Dr Stephanie Holton presented her Unessay assessment task – what could you assess with an Unessay?
At the Learning and Teaching Conference Dr Stephanie Holton, along with two of her students, presented their experiences trialling a new approach to assessment – giving students freedom in how to present their learning, rather than setting a traditional essay task. This work was done in a module examining Ancient Greek texts.
What is an ‘unessay’ – and how exactly does it work? This talk explores the increasingly popular unessay as alternative assessment type, taking as a case study its implementation across several compulsory language modules in the School of History, Classics & Archaeology during 2020-21. Delivered by both the staff and students involved, it highlights the wide range of benefits – as well as the challenges – of diversifying assessment in some of our most traditional modules.
It was fantastic to see how the students were able to approach this new assessment methodology, and the outputs themselves were diverse, including models and digitally-created choose-your-own adventure books. The support provided included workshops and one-to-one sessions so that students knew what to expect, and were confident they were on the right track. While somewhat time-intensive in terms of support, the level of engagement and ownership the students felt around their creations was a clear benefit of this methodology.
Students were able to share their extra curricular creative skills, and the diversity of their approaches meant that they were prompted to explore their texts in new ways – for example researching clothing colours for their model characters that would be appropriate for the time. The need for these extra details prompted students to do more research around their text that they may not have otherwise done, broadening their subject knowledge.
These kinds of assessments open the door to students using and expanding their digital skills, even though this isn’t the focus of the assessment. The element of choice allows them to choose their own level of comfort with how they’d like to present their project – whether this is in a digital format or physical.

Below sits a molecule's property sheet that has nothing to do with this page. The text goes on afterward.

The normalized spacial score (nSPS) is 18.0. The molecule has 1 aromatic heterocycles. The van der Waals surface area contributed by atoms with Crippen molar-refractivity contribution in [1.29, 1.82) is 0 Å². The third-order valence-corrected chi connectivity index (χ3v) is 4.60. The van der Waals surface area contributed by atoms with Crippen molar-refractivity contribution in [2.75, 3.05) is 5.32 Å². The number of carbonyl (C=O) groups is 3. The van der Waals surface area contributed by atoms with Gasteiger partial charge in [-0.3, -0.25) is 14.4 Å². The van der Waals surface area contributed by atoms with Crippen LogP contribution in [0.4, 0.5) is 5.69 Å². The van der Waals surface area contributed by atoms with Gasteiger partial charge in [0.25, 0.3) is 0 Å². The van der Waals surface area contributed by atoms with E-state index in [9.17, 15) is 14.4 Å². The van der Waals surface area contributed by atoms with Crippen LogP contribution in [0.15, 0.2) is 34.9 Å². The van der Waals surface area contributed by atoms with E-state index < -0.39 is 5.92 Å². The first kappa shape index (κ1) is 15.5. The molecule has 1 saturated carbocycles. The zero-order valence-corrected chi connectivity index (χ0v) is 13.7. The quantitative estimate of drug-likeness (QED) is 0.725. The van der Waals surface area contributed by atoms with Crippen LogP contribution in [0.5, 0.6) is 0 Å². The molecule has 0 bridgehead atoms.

The team shares success at the Learning and Teaching Conference – find out more about how DIY and bespoke animations can help boost learning in your course.
Several members of the FMS TEL team attended the NU Teaching & Learning Conference on Thursday 31st March giving strong representation of the team.
It was a great day with some very insightful presentations on a broad range of topics and a very interesting keynote from Professor Paul Ashwin. It was also the first time in years that the conference has been able to be run ‘in person’ and with around 300 attendees it felt like a slight return to normality.
Members of the FMS TEL team had both ‘posters’ and ‘video presentations’ entered into the competitions. Attendees were sent a link to view them and were able to vote for their favourites both in the week leading up to the conference and also on the day itself.
Ashley Reynolds and Eleanor Gordon from the FMS TEL team were delighted to be announced winners of the ‘Best Video Award’ for their video presentation titled ‘Creating and using animations to explain concepts’ which highlighted how animations could be used to enhance teaching, and techniques that will both improve memory retention and also increase learner engagement. The video presentation entry can be seen below.
If you would like to know more about animations and the services that the team can offer, please get in touch.
We would like to say ‘Thank you very much’ to the LTDS team for organising a great conference. Can’t wait for next year!
A video explanation and demonstration of how animations can be used to explain concepts, and when this is most effective.
Teaching and Learning Conference Presentation
Ashley Reynolds and Eleanor Gordon
This video demonstrates how animations can be used to enhance teaching. Some animations require specialist experience to create, but a great deal can be achieved by adding purposeful animations in PowerPoint, or utilising H5P.
Animated diagrams are a rich resource for explaining processes and relationships. Online teaching sometimes means that gestures such as pointing, highlighting and demonstrating motion are lost. Including these dynamic elements in presentations boosts understanding of concepts and processes when compared with static images. (Goff et al., 2017).
All of our posts about this conference can be seen under the tag NULTConf2022.
This lightning talk was presented in person at the Learning and Teaching Conference 2022. Newcastle University staff wishing to access the resources and the recording of the previous extended online version can do so here.
Commons in a cloud storage for Canvas items
Can upload and download pieces to and from your courses
Allows you to promote your material to the Canvas Community if you choose to do so
All of our posts about this conference can be seen under the tag NULTConf2022.
This workshop was presented in person for the first time at the Learning and Teaching Conference 2022. Newcastle University staff wishing to access the resources and the recording of the online version can do so here.
Looking forward to seeing you all at the Learning and Teaching Conference!
FMS TEL are well-represented at the University Learning and Teaching Conference 2022. We look forward to seeing you at the conference, and hearing what you think of our sessions, videos and posters! All of our posts about this conference can be seen under the tag NULTConf2022.
Adopting a flexible approach to professional written exams during COVID